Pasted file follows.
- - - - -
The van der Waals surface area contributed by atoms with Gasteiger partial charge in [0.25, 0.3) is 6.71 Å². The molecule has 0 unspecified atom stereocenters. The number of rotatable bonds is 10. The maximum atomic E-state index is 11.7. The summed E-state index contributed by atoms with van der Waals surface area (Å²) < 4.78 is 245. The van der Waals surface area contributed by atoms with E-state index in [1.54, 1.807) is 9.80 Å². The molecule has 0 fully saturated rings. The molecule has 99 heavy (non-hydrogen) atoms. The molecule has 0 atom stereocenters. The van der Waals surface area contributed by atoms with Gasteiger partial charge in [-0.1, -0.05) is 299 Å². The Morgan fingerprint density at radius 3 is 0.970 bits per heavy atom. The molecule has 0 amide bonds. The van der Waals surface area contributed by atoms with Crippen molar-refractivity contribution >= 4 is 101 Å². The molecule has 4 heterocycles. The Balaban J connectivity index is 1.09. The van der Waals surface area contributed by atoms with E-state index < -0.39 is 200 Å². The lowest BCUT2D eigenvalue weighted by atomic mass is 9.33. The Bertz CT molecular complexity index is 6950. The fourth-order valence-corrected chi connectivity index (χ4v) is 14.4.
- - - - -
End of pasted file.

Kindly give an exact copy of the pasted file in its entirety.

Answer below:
The van der Waals surface area contributed by atoms with Gasteiger partial charge in [0.25, 0.3) is 6.71 Å². The molecule has 0 unspecified atom stereocenters. The number of rotatable bonds is 10. The maximum atomic E-state index is 11.7. The summed E-state index contributed by atoms with van der Waals surface area (Å²) < 4.78 is 245. The van der Waals surface area contributed by atoms with E-state index in [1.54, 1.807) is 9.80 Å². The molecule has 0 fully saturated rings. The molecule has 99 heavy (non-hydrogen) atoms. The molecule has 0 atom stereocenters. The van der Waals surface area contributed by atoms with Gasteiger partial charge in [-0.1, -0.05) is 299 Å². The Morgan fingerprint density at radius 3 is 0.970 bits per heavy atom. The molecule has 0 amide bonds. The van der Waals surface area contributed by atoms with Crippen molar-refractivity contribution >= 4 is 101 Å². The molecule has 4 heterocycles. The Balaban J connectivity index is 1.09. The van der Waals surface area contributed by atoms with E-state index < -0.39 is 200 Å². The lowest BCUT2D eigenvalue weighted by atomic mass is 9.33. The Bertz CT molecular complexity index is 6950. The fourth-order valence-corrected chi connectivity index (χ4v) is 14.4.